Synopses & Reviews
Winner of the National Book Critics Circle Award
The Hairstons is the extraordinary story of the largest family in America, the Hairston clan. With several thousand black and white members, the Hairstons share a complex and compelling history: divided in the time of slavery, they have come to embrace their past as one family.
The black family's story is most exceptional. It is the account of the rise of a remarkable people—the children, grandchildren, and great-grandchildren of slaves—who took their rightful place in mainstream America.
In contrast, it has been the fate of the white family—once one of the wealthiest in America—to endure the decline and fall of the Old South, and to become an apparent metaphor for that demise. But the family's fall from grace is only part of the tale. Beneath the surface lay a hidden history—the history of slavery's curse and how that curse plagued slaveholders for generations.
For the past seven years, journalist Wiencek has listened raptly to the tales of hundreds of Hairston relatives, including the aging scions of both the white and black clans. He has crisscrossed the old plantation country in Virginia, North Carolina, and Mississippi to seek out the descendants of slaves. Visiting family reunions, interviewing family members, and exploring old plantations, Wiencek combs the far-reaching branches of the Hairston family tree to gather anecdotes from members about their ancestors and piece together a family history that involves the experiences of both plantation owners and their slaves. He expertly weaves the Hairstons' stories from all sides of historical events like slave emancipation, Reconstruction, school segregation, and lynching.
Paradoxically, Wiencek demonstrates that these families found that the way to come to terms with the past was to embrace it, and this lyrical work, a parable of redemption, may in the end serve as a vital contribution to our nation's attempt to undo the twisted historical legacy of the past.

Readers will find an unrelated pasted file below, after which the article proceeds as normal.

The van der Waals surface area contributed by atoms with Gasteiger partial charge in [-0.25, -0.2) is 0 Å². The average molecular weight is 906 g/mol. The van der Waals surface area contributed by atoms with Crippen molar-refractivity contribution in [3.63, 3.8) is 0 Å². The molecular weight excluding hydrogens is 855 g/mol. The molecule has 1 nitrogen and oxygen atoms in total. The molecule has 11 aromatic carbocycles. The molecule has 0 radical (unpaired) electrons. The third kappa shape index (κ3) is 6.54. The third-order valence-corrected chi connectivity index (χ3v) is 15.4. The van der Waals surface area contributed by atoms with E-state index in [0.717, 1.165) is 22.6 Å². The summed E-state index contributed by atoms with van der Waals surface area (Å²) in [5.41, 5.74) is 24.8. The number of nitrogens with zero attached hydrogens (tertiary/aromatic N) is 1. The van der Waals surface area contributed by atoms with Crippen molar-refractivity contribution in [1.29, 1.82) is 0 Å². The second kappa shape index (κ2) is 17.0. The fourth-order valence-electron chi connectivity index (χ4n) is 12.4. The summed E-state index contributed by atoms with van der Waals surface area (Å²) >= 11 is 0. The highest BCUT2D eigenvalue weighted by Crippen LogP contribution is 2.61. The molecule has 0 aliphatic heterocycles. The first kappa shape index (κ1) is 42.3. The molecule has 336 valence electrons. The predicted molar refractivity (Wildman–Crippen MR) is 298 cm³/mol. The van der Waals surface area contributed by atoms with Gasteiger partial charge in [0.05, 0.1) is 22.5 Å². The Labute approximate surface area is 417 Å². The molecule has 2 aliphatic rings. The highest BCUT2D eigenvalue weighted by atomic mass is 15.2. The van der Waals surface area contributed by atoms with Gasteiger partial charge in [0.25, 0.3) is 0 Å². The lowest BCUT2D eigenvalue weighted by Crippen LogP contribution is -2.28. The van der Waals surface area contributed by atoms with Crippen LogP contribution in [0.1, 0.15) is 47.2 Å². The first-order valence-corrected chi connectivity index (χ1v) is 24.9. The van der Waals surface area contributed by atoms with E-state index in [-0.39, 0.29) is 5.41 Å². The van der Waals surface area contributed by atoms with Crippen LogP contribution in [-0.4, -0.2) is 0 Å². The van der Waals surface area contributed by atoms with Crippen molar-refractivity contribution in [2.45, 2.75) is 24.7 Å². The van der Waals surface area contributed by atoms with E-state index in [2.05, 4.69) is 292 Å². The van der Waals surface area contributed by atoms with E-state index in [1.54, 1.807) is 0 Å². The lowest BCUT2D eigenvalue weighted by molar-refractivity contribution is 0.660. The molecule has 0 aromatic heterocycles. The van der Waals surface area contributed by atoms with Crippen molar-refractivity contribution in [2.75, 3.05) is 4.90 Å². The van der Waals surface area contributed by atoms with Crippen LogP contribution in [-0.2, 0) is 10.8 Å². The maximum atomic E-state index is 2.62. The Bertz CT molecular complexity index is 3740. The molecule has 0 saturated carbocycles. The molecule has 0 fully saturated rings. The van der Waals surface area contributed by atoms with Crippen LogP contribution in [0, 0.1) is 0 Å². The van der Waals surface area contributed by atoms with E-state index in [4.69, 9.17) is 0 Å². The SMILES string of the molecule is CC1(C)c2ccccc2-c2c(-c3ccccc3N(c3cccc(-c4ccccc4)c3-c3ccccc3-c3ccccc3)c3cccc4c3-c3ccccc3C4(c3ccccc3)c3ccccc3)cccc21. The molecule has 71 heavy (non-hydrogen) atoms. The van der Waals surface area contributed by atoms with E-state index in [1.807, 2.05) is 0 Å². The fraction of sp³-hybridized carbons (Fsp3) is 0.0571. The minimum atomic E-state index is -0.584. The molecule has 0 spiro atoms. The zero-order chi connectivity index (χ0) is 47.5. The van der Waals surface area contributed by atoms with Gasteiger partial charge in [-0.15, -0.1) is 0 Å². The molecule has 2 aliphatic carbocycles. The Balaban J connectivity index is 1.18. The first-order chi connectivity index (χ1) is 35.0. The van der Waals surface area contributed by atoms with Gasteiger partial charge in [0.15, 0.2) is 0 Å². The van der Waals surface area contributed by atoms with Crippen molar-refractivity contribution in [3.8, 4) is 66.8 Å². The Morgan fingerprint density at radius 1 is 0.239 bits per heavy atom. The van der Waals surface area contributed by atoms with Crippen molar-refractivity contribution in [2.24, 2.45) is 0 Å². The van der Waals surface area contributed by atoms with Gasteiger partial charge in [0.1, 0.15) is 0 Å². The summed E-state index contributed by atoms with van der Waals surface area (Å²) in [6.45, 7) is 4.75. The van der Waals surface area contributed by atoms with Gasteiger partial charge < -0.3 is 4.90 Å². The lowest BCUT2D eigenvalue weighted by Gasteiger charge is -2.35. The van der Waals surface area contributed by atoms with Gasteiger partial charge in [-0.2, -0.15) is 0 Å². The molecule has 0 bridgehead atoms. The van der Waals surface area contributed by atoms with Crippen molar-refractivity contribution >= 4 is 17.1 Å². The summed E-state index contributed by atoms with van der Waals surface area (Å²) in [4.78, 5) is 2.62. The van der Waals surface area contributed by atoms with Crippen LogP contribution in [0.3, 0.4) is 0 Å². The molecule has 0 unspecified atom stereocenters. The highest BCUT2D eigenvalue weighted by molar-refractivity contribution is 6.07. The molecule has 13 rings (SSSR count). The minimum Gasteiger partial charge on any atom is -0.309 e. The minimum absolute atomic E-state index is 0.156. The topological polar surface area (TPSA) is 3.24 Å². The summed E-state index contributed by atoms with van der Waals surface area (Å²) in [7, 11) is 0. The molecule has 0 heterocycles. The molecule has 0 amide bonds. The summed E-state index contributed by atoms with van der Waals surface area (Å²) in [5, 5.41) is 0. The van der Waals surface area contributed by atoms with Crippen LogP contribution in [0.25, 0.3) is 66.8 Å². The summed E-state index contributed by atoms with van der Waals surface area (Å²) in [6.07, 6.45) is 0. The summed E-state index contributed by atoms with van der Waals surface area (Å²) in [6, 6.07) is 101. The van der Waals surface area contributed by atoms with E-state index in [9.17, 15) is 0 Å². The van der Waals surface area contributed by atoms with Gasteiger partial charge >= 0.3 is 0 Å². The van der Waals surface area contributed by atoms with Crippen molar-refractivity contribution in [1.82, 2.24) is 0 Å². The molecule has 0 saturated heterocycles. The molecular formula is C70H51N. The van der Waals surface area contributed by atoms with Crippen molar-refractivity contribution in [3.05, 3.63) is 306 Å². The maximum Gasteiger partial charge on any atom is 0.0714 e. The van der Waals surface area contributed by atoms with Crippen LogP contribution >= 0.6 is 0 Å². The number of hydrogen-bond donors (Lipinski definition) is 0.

"One would have to be hard-hearted indeed not to be moved by the big story this book tells . . . or by the little stories it tells of individual Hairstons whose lives reveal so much about what it is to be an American . . . It is scrupulous and honest in all respects, and a powerful testament to what this country, at its best, can be."—Jonathan Yardley, Washington Post Book World
"The Hairstons is an epic . . . Enthralling . . . creates a profound understanding of slavery, Jim Crow, and the civil rights movement. He uses documents, sometimes centuries old, to bring these Hairstons vividly to life."—Howard Kissel, New York Daily News
"Not since Mary Chestnut's Civil War has nonfiction about the South been as compelling as fiction."—Time
"This is a moving and timely story of that which separates and binds black and white America. The Hairstons helps us understand our common past and present."—Julian Bond
"A look at the largest slaveholders in the South and black and white families they spawned. Once they ruled over a pre-Civil War kingdom that spanned 45 plantations spread out over four states and included 10,000 slaves. To keep it all intact, they did what European aristocracy did: they married their own. And as one might imagine, this created a huge and maddeningly complex genealogical configuration, hard to decipher, to say the least. Undaunted, Wiencek, who has written for Smithsonian and American Heritage magazines, has spent eight years unraveling the mystery of the Hairstons (pronounced Harston), said to be 'the largest family in America.' What Wiencek has turned up is nothing if not intriguing, including aspects which are worthy of further exploration . . . Amid these huge plantations, for example, are unacknowledged children of their masters who become enslaved butlers, servants, and housekeepers, or children who were forced to keep their mother's maiden name to disguise their heritage. . . [An] eerily fascinating account."—Kirkus Reviews
"Wiencek's lovingly detailed history of the complicated relationships among the various strains of this huge, tragically divided Old South family has been called a metaphor for the nation, but a more accurate description would lie in the words of Robert Penn Warren, who said, 'The past is never past.'"—The Dallas Morning News
About the Author
was series editor of the Smithsonian Guide to Historic America,
a twelve-volume descriptive guide to the country's historic sites. He is author of Old Houses,
with essays on the histories of eighteen American houses and the families who built them, published in association with the National Trust for Historic Preservation; two books on Southern architecture—Mansions of Virginia Gentry
and Plantations of the Deep South;
and several books for Time-Life
. He has contributed articles to American Heritage
and Smithsonian Magazine
. Born in Boston and educated at Yale, he lives in Virginia with his wife, the writer Donna Lucey, and their son.